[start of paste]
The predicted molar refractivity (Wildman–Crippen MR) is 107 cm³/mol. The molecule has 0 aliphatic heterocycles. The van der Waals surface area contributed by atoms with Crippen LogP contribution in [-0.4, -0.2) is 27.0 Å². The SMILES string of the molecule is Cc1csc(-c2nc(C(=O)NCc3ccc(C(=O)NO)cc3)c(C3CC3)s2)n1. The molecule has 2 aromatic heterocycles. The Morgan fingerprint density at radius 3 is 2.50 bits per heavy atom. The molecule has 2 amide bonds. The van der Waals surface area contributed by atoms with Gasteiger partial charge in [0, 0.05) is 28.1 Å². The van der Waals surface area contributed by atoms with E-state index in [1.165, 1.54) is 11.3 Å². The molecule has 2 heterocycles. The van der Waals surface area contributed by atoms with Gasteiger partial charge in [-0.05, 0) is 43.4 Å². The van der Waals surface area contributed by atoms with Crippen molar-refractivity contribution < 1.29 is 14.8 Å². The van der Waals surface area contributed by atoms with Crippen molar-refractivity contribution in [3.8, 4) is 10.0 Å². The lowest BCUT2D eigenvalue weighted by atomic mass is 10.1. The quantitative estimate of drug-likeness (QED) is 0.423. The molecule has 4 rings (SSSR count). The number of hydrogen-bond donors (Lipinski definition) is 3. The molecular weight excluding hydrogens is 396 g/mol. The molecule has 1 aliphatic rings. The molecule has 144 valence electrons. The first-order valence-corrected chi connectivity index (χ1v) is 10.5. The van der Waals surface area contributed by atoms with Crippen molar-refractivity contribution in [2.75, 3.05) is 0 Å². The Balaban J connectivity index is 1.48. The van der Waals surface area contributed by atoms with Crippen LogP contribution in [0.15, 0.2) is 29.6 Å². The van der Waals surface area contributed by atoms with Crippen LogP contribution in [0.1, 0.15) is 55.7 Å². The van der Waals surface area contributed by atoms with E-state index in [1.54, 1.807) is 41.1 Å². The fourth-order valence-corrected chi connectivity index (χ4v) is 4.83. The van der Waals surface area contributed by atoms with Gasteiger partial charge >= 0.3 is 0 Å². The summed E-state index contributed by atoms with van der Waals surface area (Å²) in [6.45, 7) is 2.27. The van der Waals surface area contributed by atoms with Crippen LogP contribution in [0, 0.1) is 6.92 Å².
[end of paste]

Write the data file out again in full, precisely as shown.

The predicted molar refractivity (Wildman–Crippen MR) is 107 cm³/mol. The molecule has 0 aliphatic heterocycles. The van der Waals surface area contributed by atoms with Crippen LogP contribution in [-0.4, -0.2) is 27.0 Å². The SMILES string of the molecule is Cc1csc(-c2nc(C(=O)NCc3ccc(C(=O)NO)cc3)c(C3CC3)s2)n1. The molecule has 2 aromatic heterocycles. The Morgan fingerprint density at radius 3 is 2.50 bits per heavy atom. The molecule has 2 amide bonds. The van der Waals surface area contributed by atoms with Gasteiger partial charge in [0, 0.05) is 28.1 Å². The van der Waals surface area contributed by atoms with E-state index in [1.165, 1.54) is 11.3 Å². The molecule has 2 heterocycles. The van der Waals surface area contributed by atoms with Gasteiger partial charge in [-0.05, 0) is 43.4 Å². The van der Waals surface area contributed by atoms with Crippen molar-refractivity contribution < 1.29 is 14.8 Å². The van der Waals surface area contributed by atoms with Crippen molar-refractivity contribution in [3.8, 4) is 10.0 Å². The lowest BCUT2D eigenvalue weighted by atomic mass is 10.1. The quantitative estimate of drug-likeness (QED) is 0.423. The molecule has 4 rings (SSSR count). The number of hydrogen-bond donors (Lipinski definition) is 3. The molecular weight excluding hydrogens is 396 g/mol. The molecule has 1 aliphatic rings. The molecule has 144 valence electrons. The first-order valence-corrected chi connectivity index (χ1v) is 10.5. The van der Waals surface area contributed by atoms with Crippen molar-refractivity contribution in [2.75, 3.05) is 0 Å². The Balaban J connectivity index is 1.48. The van der Waals surface area contributed by atoms with Crippen LogP contribution in [0.15, 0.2) is 29.6 Å². The van der Waals surface area contributed by atoms with Crippen LogP contribution in [0.1, 0.15) is 55.7 Å². The van der Waals surface area contributed by atoms with E-state index in [1.54, 1.807) is 41.1 Å². The fourth-order valence-corrected chi connectivity index (χ4v) is 4.83. The van der Waals surface area contributed by atoms with Gasteiger partial charge >= 0.3 is 0 Å². The summed E-state index contributed by atoms with van der Waals surface area (Å²) in [6.45, 7) is 2.27. The van der Waals surface area contributed by atoms with Crippen LogP contribution in [0, 0.1) is 6.92 Å².